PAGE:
The China Clean Stove Initiative (CSI), a collaborative effort of the Chinese government and the World Bank, aims to scale up access to clean cooking and heating stoves for poor, primarily rural households, who are likely to continue using solid fuels beyond 2030. More than half of China's population still relies on solid fuels (coal and biomass) for cooking and heating; many of these households, located mainly in rural areas, are likely to continue using solid fuels in the near future. Switching to modern energy alternatives would be the most effective way to achieve clean cooking and heating solutions and should be encouraged; yet such fuels are more expensive than solid fuels, requiring more costly stoves and delivery infrastructure. Effective strategies to scale up the dissemination of clean burning, fuel-efficient stoves for household cooking and heating can mitigate the health hazards associated with the burning of solid fuels. It is estimated that Household Air Pollution (HAP) from solid fuel use results in more than a million premature deaths each year in China. Scaled-up access to clean and efficient stoves is consistent with China's strategy to promote energy conservation...

One Goal, Two Paths : Achieving Universal Access to Modern Energy in East Asia and the Pacific

World Bank
Fonte: World Bank Publicador: World Bank
Tipo: Publications & Research :: Publication; Publications & Research :: Publication
Português
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125.92%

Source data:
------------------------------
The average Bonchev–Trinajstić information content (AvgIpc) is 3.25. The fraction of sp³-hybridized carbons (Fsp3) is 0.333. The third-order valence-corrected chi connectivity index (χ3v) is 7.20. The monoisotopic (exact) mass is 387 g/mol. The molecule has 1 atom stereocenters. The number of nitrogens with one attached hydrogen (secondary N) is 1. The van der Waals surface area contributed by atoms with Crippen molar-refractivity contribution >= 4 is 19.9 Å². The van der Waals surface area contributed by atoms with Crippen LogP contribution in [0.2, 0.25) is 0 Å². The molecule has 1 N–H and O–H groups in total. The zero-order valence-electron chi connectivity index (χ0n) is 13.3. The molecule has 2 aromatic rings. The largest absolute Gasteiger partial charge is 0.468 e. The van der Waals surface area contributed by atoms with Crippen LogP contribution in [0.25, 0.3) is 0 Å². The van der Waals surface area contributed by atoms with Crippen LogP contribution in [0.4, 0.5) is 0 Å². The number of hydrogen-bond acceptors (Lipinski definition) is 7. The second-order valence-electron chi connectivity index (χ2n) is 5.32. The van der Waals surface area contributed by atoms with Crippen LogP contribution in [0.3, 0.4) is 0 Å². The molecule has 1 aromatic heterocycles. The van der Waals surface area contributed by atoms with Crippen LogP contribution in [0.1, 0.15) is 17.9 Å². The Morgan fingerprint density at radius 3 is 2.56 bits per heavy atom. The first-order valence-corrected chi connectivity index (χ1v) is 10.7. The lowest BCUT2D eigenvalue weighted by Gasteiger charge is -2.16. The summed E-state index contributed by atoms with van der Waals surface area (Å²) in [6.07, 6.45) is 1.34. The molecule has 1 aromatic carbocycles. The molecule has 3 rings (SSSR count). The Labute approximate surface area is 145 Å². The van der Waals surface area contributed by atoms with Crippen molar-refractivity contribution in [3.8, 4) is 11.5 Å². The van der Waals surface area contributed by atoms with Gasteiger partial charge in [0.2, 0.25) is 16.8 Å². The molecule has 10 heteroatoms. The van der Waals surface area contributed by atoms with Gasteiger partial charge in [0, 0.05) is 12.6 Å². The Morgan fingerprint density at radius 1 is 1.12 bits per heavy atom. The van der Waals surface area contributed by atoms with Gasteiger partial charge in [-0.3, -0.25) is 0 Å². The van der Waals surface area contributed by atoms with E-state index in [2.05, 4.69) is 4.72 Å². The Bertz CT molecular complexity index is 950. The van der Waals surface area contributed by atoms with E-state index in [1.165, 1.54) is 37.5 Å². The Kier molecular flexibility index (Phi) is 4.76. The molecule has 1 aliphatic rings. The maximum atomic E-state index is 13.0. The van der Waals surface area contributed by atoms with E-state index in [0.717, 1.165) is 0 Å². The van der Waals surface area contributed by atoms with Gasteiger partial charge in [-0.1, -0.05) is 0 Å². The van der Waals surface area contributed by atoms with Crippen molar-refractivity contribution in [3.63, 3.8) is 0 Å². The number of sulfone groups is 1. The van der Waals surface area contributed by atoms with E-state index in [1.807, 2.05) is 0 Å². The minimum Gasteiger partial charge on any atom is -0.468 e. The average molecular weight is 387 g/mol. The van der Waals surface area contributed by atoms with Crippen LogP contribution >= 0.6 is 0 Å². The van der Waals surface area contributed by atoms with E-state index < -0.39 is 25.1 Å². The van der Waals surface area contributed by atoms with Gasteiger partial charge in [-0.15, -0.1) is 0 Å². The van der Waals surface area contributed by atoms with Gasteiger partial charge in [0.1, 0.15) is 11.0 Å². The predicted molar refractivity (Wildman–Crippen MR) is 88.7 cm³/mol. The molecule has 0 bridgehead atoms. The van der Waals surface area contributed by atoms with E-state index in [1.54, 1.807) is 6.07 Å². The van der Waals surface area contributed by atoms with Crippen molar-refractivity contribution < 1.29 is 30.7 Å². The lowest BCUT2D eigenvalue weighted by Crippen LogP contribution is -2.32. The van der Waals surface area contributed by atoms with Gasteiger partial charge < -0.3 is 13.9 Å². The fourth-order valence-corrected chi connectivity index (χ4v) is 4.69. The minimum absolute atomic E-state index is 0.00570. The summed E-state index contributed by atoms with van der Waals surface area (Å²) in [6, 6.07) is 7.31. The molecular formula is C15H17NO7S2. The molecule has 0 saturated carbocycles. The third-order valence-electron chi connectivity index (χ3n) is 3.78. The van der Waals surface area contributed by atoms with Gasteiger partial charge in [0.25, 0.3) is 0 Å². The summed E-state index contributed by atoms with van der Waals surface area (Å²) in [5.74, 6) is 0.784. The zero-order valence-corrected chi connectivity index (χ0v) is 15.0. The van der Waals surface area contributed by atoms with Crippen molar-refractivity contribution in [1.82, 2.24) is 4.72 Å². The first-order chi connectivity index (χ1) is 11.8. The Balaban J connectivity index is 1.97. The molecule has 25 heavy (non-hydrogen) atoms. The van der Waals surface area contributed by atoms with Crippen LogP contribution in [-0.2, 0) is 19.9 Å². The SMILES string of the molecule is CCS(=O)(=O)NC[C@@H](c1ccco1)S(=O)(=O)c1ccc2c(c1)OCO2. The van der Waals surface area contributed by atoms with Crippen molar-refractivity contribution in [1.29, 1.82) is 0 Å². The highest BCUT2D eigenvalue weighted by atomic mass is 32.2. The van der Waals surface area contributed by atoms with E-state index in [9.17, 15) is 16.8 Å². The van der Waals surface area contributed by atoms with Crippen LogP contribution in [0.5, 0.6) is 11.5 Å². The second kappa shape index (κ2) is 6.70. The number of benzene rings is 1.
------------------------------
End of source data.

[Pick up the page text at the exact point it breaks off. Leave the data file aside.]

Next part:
The purpose of the current flagship report is to address energy access and related developmental issues in East Asia Pacific (EAP) that so far have received less attention compared to the macro energy issues of climate change and reduction of greenhouse gas (GHG) emissions. EAP countries have two steep paths to climb to achieve universal access to modern energy: electricity and modern cooking solutions. Approximately 170 million people, or 34 million households, in EAP countries do not have electricity connections in their homes. This number is equivalent to approximately 9 percent of the Region's total population, and 30 percent of the Region's population excluding China. Moreover, approximately 6 times that number, or over 1 billion people, still lack access to modern cooking solutions. In addition, EAP is exceeded by only Sub Saharan Africa and South Asia in the number of people who lack access to electricity. However, access to both electricity and modern cooking solutions is essential to address the enduring impacts of poverty and to move the poor onto a rising development trajectory. The link between access to modern energy and development is most clearly defined by the Millennium Development Goals (MDG). The MDGs were formulated to reduce global poverty while increasing education...